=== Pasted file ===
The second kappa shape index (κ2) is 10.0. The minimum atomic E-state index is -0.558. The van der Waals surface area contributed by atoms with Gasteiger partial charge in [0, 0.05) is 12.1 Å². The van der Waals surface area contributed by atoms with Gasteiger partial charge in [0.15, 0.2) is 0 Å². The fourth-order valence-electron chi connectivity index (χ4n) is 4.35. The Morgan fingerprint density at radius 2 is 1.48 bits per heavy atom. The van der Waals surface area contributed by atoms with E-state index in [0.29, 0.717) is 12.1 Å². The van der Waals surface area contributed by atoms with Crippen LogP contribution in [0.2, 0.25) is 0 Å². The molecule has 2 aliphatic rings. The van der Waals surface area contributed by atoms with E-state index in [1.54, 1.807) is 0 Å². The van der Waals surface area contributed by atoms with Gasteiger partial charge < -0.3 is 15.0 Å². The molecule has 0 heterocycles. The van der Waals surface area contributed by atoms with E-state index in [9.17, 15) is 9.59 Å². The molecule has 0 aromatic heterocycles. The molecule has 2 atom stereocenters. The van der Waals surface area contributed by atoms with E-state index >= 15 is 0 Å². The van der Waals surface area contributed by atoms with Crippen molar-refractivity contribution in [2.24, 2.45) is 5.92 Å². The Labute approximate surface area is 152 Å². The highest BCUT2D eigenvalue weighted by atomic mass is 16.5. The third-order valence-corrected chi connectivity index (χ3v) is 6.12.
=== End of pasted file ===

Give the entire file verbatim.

The second kappa shape index (κ2) is 10.0. The minimum atomic E-state index is -0.558. The van der Waals surface area contributed by atoms with Gasteiger partial charge in [0, 0.05) is 12.1 Å². The van der Waals surface area contributed by atoms with Gasteiger partial charge in [0.15, 0.2) is 0 Å². The fourth-order valence-electron chi connectivity index (χ4n) is 4.35. The Morgan fingerprint density at radius 2 is 1.48 bits per heavy atom. The van der Waals surface area contributed by atoms with E-state index in [0.29, 0.717) is 12.1 Å². The van der Waals surface area contributed by atoms with Crippen LogP contribution in [0.2, 0.25) is 0 Å². The molecule has 2 aliphatic rings. The van der Waals surface area contributed by atoms with E-state index in [1.54, 1.807) is 0 Å². The van der Waals surface area contributed by atoms with Gasteiger partial charge < -0.3 is 15.0 Å². The molecule has 0 heterocycles. The van der Waals surface area contributed by atoms with E-state index in [9.17, 15) is 9.59 Å². The molecule has 0 aromatic heterocycles. The molecule has 2 atom stereocenters. The van der Waals surface area contributed by atoms with E-state index >= 15 is 0 Å². The van der Waals surface area contributed by atoms with Crippen molar-refractivity contribution in [2.24, 2.45) is 5.92 Å². The Labute approximate surface area is 152 Å². The highest BCUT2D eigenvalue weighted by atomic mass is 16.5. The third-order valence-corrected chi connectivity index (χ3v) is 6.12.